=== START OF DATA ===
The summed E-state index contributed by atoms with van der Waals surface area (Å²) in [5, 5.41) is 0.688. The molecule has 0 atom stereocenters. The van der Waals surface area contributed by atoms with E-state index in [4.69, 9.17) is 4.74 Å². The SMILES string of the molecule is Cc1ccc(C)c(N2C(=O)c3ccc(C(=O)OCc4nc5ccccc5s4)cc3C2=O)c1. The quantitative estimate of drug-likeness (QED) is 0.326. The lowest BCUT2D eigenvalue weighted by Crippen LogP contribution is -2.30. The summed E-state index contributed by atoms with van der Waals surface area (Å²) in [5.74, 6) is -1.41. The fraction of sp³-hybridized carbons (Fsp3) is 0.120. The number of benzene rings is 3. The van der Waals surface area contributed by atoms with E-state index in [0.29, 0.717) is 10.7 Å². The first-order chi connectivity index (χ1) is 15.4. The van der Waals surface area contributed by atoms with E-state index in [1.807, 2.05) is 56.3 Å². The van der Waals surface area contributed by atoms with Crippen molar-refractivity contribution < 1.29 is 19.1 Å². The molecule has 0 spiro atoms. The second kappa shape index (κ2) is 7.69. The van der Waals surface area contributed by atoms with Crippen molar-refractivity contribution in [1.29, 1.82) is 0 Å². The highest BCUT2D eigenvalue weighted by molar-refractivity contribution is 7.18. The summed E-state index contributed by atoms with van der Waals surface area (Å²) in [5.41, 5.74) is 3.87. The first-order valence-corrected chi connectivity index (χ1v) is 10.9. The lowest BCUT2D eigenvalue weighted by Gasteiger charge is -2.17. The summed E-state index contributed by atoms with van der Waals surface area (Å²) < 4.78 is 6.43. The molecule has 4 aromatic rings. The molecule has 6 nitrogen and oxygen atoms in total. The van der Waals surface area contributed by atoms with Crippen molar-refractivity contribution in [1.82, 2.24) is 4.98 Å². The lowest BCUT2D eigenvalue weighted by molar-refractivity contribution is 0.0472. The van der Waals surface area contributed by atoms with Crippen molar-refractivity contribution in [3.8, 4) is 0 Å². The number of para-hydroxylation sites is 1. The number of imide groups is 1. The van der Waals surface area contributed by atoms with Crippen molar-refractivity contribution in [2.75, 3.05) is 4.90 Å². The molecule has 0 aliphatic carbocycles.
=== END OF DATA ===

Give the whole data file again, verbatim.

The summed E-state index contributed by atoms with van der Waals surface area (Å²) in [5, 5.41) is 0.688. The molecule has 0 atom stereocenters. The van der Waals surface area contributed by atoms with E-state index in [4.69, 9.17) is 4.74 Å². The SMILES string of the molecule is Cc1ccc(C)c(N2C(=O)c3ccc(C(=O)OCc4nc5ccccc5s4)cc3C2=O)c1. The quantitative estimate of drug-likeness (QED) is 0.326. The lowest BCUT2D eigenvalue weighted by Crippen LogP contribution is -2.30. The summed E-state index contributed by atoms with van der Waals surface area (Å²) in [5.74, 6) is -1.41. The fraction of sp³-hybridized carbons (Fsp3) is 0.120. The number of benzene rings is 3. The van der Waals surface area contributed by atoms with E-state index in [0.29, 0.717) is 10.7 Å². The first-order chi connectivity index (χ1) is 15.4. The van der Waals surface area contributed by atoms with E-state index in [1.807, 2.05) is 56.3 Å². The van der Waals surface area contributed by atoms with Crippen molar-refractivity contribution < 1.29 is 19.1 Å². The molecule has 0 spiro atoms. The second kappa shape index (κ2) is 7.69. The van der Waals surface area contributed by atoms with Crippen molar-refractivity contribution in [1.29, 1.82) is 0 Å². The highest BCUT2D eigenvalue weighted by molar-refractivity contribution is 7.18. The summed E-state index contributed by atoms with van der Waals surface area (Å²) in [5.41, 5.74) is 3.87. The first-order valence-corrected chi connectivity index (χ1v) is 10.9. The lowest BCUT2D eigenvalue weighted by Gasteiger charge is -2.17. The summed E-state index contributed by atoms with van der Waals surface area (Å²) < 4.78 is 6.43. The molecule has 4 aromatic rings. The molecule has 6 nitrogen and oxygen atoms in total. The van der Waals surface area contributed by atoms with Crippen molar-refractivity contribution in [1.82, 2.24) is 4.98 Å². The lowest BCUT2D eigenvalue weighted by molar-refractivity contribution is 0.0472. The van der Waals surface area contributed by atoms with Crippen molar-refractivity contribution in [3.8, 4) is 0 Å². The number of para-hydroxylation sites is 1. The number of imide groups is 1. The van der Waals surface area contributed by atoms with Crippen molar-refractivity contribution in [2.75, 3.05) is 4.90 Å². The molecule has 0 aliphatic carbocycles.